Release Date: December 6, 2016


Forecast Highlights

Global Liquid Fuels

  • U.S. crude oil production averaged 9.4 million barrels per day (b/d) in 2015, and it is forecast to average 8.9 million b/d in 2016 and 8.8 million b/d in 2017.
  • The U.S. Energy Information Administration (EIA) forecasts Brent crude oil prices to average $43 per barrel (b) in 2016 and $52/b in 2017. West Texas Intermediate (WTI) crude oil prices are forecast to average about $1/b less than Brent prices in 2017. The values of futures and options contracts indicate significant uncertainty in the price outlook. The NYMEX contract values for March 2017 delivery traded during the five-day period ending December 1 suggest a range from $34/b – $71/b encompasses the market expectation of WTI prices in March 2017 at the 95% confidence level.
  • Lower crude oil prices contributed to U.S. average retail regular gasoline prices in November averaging $2.18 per gallon (gal), a decline of 7 cents/gal from the October level. EIA expects gasoline prices to fall to an average of $2.10/gal in January. Retail gasoline prices are forecast to average $2.14/gal in 2016 and $2.30/gal in 2017.
  • Global oil inventory builds are forecast to average 0.7 million b/d in 2016 and 0.4 million b/d in 2017.






Natural Gas

  • Natural gas marketed production is forecast to average 77.5 billion cubic feet per day (Bcf/d) in 2016, a 1.3 Bcf/d decline from the 2015 level, which would be the first annual production decline since 2005. In 2017, forecast natural gas production increases by an average of 2.5 Bcf/d from the 2016 level.
  • Growing domestic natural gas consumption, along with higher pipeline exports to Mexico and liquefied natural gas exports, contribute to the Henry Hub natural gas spot price rising from an average of $2.49 per million British thermal units (MMBtu) in 2016 to $3.27/MMBtu in 2017. NYMEX contract values for March 2017 delivery traded during the five-day period ending December 1 suggest that a price range from $2.20/MMBtu – $5.04/MMBtu encompasses the market expectation of Henry Hub natural gas prices in March 2017 at the 95% confidence level.




Electricity, Coal, Renewables and Emissions

  • Total U.S. electricity generation from utility-scale plants averaged 11,172 gigawatt hours per day in 2015. Forecast U.S. generation grows by 0.2% in 2016 and by 0.7% in 2017.
  • EIA expects the share of U.S. total utility-scale electricity generation from natural gas will average 34% this year, and the share from coal will average 30%. In 2015, both fuels supplied about 33% of total U.S. electricity generation. In 2017, natural gas and coal are forecast to generate 33% and 31% of electricity, respectively. Non-hydropower renewables are forecast to generate 8% of electricity generation in 2016 and 9% in 2017. Generation shares of nuclear and hydropower are forecast to be relatively unchanged from 2016 – 2017.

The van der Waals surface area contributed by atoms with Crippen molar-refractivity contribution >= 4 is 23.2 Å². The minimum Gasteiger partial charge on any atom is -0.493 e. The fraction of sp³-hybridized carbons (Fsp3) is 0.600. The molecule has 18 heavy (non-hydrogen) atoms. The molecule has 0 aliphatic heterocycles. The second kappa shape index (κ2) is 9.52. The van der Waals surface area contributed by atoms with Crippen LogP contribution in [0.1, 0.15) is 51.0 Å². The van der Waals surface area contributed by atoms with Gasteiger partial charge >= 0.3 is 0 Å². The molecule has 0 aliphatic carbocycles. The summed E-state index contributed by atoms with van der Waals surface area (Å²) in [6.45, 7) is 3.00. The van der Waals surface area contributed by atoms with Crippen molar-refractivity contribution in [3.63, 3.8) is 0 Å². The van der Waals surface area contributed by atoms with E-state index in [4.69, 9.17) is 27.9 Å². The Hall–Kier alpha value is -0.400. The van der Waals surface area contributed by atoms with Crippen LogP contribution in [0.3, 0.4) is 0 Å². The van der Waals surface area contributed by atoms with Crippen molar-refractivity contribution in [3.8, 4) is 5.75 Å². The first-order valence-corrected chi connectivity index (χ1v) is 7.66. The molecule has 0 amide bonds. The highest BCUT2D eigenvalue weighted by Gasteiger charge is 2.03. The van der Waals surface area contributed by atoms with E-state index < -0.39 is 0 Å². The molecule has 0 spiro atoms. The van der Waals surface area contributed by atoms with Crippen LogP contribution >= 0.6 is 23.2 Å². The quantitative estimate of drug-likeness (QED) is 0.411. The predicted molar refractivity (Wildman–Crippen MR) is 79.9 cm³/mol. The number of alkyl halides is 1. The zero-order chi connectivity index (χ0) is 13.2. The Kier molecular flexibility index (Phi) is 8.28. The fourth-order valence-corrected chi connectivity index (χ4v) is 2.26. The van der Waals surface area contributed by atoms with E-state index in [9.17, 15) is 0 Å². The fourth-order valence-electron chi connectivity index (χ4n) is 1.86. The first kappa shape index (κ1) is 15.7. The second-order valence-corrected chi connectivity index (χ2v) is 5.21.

• Coal production in November 2016 was 70.7 million short tons (MMst), the third time this year monthly production exceeded 70 MMst. Monthly coal production exceeded 70 MMst nine times in 2015 and in every month in 2014. Forecast annual coal production declines by 15% to 758 MMst in 2016, which would be the lowest level of coal production since 1978. Coal production is forecast to increase by 2% in 2017.
  • Despite recent increases in global coal prices, spot U.S. coal prices have remained unchanged for the past six weeks. The delivered coal price averaged $2.23/MMBtu in 2015. Forecast coal prices average $2.14/MMBtu in 2016 (a 4% decline) and $2.21/MMBtu in 2017 (a 3% increase).
  • Wind energy capacity at the end of 2015 was 72 gigawatts (GW). EIA expects capacity additions of 7 GW in 2016 and 9 GW in 2017. These additions would bring total wind capacity to 89 GW by the end of 2017.
  • On November 23, 2016, the U.S. Environmental Protection Agency (EPA) finalized a rule setting Renewable Fuel Standard (RFS) volumes for 2017. EIA used the final volumes to develop the current Short-Term Energy Outlook (STEO) forecast. EIA expects that the largest effect of the finalized 2017 RFS targets will be on biomass-based diesel consumption, which includes both biodiesel and renewable diesel and helps to meet the RFS targets for use of biomass-based diesel, advanced biofuel and total renewable fuel. Biodiesel production averaged 82,000 b/d in 2015, and it is forecast to average 99,000 b/d in 2016 and 104,000 b/d in 2017. Net imports of biomass-based diesel are expected to rise from 31,000 b/d in 2015 to 45,000 b/d in 2016 and to 51,000 b/d in 2017. Projected ethanol consumption averages about 940,000 b/d in both 2016 and 2017, resulting in the ethanol share of the total gasoline pool averaging 10% in both years.
  • After declining by 2.6% in 2015, energy-related carbon dioxide (CO2) emissions are projected to decline by 1.3% in 2016 and then increase by 0.9% in 2017. Energy-related CO2 emissions are sensitive to changes in weather, economic growth and energy prices.